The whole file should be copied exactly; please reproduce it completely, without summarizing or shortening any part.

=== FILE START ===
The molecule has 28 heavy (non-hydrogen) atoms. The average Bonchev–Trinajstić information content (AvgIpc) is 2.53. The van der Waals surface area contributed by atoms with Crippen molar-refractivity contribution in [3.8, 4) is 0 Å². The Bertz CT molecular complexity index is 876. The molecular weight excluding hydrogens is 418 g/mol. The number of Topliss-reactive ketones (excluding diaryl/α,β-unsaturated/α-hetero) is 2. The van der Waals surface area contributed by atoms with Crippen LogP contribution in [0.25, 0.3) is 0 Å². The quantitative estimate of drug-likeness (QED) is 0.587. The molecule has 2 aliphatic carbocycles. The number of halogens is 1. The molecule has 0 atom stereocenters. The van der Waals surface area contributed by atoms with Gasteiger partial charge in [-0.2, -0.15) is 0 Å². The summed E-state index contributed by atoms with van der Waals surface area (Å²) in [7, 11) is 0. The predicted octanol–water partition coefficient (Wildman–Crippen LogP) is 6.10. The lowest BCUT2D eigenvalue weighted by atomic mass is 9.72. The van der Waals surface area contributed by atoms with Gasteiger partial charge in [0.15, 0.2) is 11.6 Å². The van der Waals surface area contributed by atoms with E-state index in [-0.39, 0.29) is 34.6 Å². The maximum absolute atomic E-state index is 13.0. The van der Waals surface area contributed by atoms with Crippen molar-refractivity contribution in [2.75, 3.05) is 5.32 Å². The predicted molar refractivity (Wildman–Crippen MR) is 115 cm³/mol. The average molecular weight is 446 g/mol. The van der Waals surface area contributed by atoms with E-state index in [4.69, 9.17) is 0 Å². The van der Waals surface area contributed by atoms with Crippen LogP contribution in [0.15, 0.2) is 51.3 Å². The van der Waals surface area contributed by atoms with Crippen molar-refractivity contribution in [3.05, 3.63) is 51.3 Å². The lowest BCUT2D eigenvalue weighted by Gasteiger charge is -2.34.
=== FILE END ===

The molecule has 28 heavy (non-hydrogen) atoms. The average Bonchev–Trinajstić information content (AvgIpc) is 2.53. The van der Waals surface area contributed by atoms with Crippen molar-refractivity contribution in [3.8, 4) is 0 Å². The Bertz CT molecular complexity index is 876. The molecular weight excluding hydrogens is 418 g/mol. The number of Topliss-reactive ketones (excluding diaryl/α,β-unsaturated/α-hetero) is 2. The van der Waals surface area contributed by atoms with Crippen LogP contribution in [0.25, 0.3) is 0 Å². The quantitative estimate of drug-likeness (QED) is 0.587. The molecule has 2 aliphatic carbocycles. The number of halogens is 1. The molecule has 0 atom stereocenters. The van der Waals surface area contributed by atoms with Gasteiger partial charge in [-0.2, -0.15) is 0 Å². The summed E-state index contributed by atoms with van der Waals surface area (Å²) in [7, 11) is 0. The predicted octanol–water partition coefficient (Wildman–Crippen LogP) is 6.10. The lowest BCUT2D eigenvalue weighted by atomic mass is 9.72. The van der Waals surface area contributed by atoms with Gasteiger partial charge in [0.15, 0.2) is 11.6 Å². The van der Waals surface area contributed by atoms with E-state index in [-0.39, 0.29) is 34.6 Å². The maximum absolute atomic E-state index is 13.0. The van der Waals surface area contributed by atoms with Crippen molar-refractivity contribution in [2.75, 3.05) is 5.32 Å². The predicted molar refractivity (Wildman–Crippen MR) is 115 cm³/mol. The average molecular weight is 446 g/mol. The van der Waals surface area contributed by atoms with E-state index in [4.69, 9.17) is 0 Å². The van der Waals surface area contributed by atoms with Crippen LogP contribution in [0.15, 0.2) is 51.3 Å². The van der Waals surface area contributed by atoms with Crippen molar-refractivity contribution in [3.05, 3.63) is 51.3 Å². The lowest BCUT2D eigenvalue weighted by Gasteiger charge is -2.34.